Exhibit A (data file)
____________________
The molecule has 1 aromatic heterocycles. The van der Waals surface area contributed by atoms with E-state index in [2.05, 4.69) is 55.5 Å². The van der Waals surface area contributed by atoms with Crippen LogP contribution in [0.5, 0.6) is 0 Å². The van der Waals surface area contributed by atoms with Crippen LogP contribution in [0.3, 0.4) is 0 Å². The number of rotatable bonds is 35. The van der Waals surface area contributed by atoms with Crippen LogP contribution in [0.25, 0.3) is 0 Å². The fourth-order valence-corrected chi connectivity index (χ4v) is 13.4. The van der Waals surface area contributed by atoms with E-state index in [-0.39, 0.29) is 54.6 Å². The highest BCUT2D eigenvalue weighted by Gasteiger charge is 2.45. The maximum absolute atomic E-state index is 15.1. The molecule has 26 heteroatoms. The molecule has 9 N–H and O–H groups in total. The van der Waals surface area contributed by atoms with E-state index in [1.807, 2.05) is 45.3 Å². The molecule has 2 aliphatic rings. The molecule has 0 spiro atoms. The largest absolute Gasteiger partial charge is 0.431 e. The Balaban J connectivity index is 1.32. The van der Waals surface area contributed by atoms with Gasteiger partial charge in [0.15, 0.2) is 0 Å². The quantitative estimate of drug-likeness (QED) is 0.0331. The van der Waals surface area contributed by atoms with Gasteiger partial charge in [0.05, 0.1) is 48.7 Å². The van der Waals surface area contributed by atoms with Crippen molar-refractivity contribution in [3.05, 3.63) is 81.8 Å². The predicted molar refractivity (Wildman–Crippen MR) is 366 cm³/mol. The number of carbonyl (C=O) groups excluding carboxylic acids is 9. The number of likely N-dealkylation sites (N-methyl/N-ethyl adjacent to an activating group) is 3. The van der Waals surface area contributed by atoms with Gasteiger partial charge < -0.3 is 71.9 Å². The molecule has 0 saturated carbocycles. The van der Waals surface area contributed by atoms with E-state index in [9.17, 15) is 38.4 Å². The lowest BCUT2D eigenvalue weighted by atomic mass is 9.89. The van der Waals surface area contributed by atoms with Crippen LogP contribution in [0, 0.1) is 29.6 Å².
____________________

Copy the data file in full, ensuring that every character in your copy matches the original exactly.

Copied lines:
The molecule has 1 aromatic heterocycles. The van der Waals surface area contributed by atoms with E-state index in [2.05, 4.69) is 55.5 Å². The van der Waals surface area contributed by atoms with Crippen LogP contribution in [0.5, 0.6) is 0 Å². The van der Waals surface area contributed by atoms with Crippen LogP contribution in [0.3, 0.4) is 0 Å². The number of rotatable bonds is 35. The van der Waals surface area contributed by atoms with Crippen LogP contribution in [0.25, 0.3) is 0 Å². The fourth-order valence-corrected chi connectivity index (χ4v) is 13.4. The van der Waals surface area contributed by atoms with E-state index in [-0.39, 0.29) is 54.6 Å². The highest BCUT2D eigenvalue weighted by Gasteiger charge is 2.45. The maximum absolute atomic E-state index is 15.1. The molecule has 26 heteroatoms. The molecule has 9 N–H and O–H groups in total. The van der Waals surface area contributed by atoms with E-state index in [1.807, 2.05) is 45.3 Å². The molecule has 2 aliphatic rings. The molecule has 0 spiro atoms. The largest absolute Gasteiger partial charge is 0.431 e. The Balaban J connectivity index is 1.32. The van der Waals surface area contributed by atoms with Gasteiger partial charge in [0.15, 0.2) is 0 Å². The quantitative estimate of drug-likeness (QED) is 0.0331. The van der Waals surface area contributed by atoms with Gasteiger partial charge in [0.05, 0.1) is 48.7 Å². The van der Waals surface area contributed by atoms with Crippen molar-refractivity contribution in [3.05, 3.63) is 81.8 Å². The predicted molar refractivity (Wildman–Crippen MR) is 366 cm³/mol. The number of carbonyl (C=O) groups excluding carboxylic acids is 9. The number of likely N-dealkylation sites (N-methyl/N-ethyl adjacent to an activating group) is 3. The van der Waals surface area contributed by atoms with Gasteiger partial charge < -0.3 is 71.9 Å². The molecule has 0 saturated carbocycles. The van der Waals surface area contributed by atoms with E-state index in [9.17, 15) is 38.4 Å². The lowest BCUT2D eigenvalue weighted by atomic mass is 9.89. The van der Waals surface area contributed by atoms with Crippen LogP contribution in [0, 0.1) is 29.6 Å².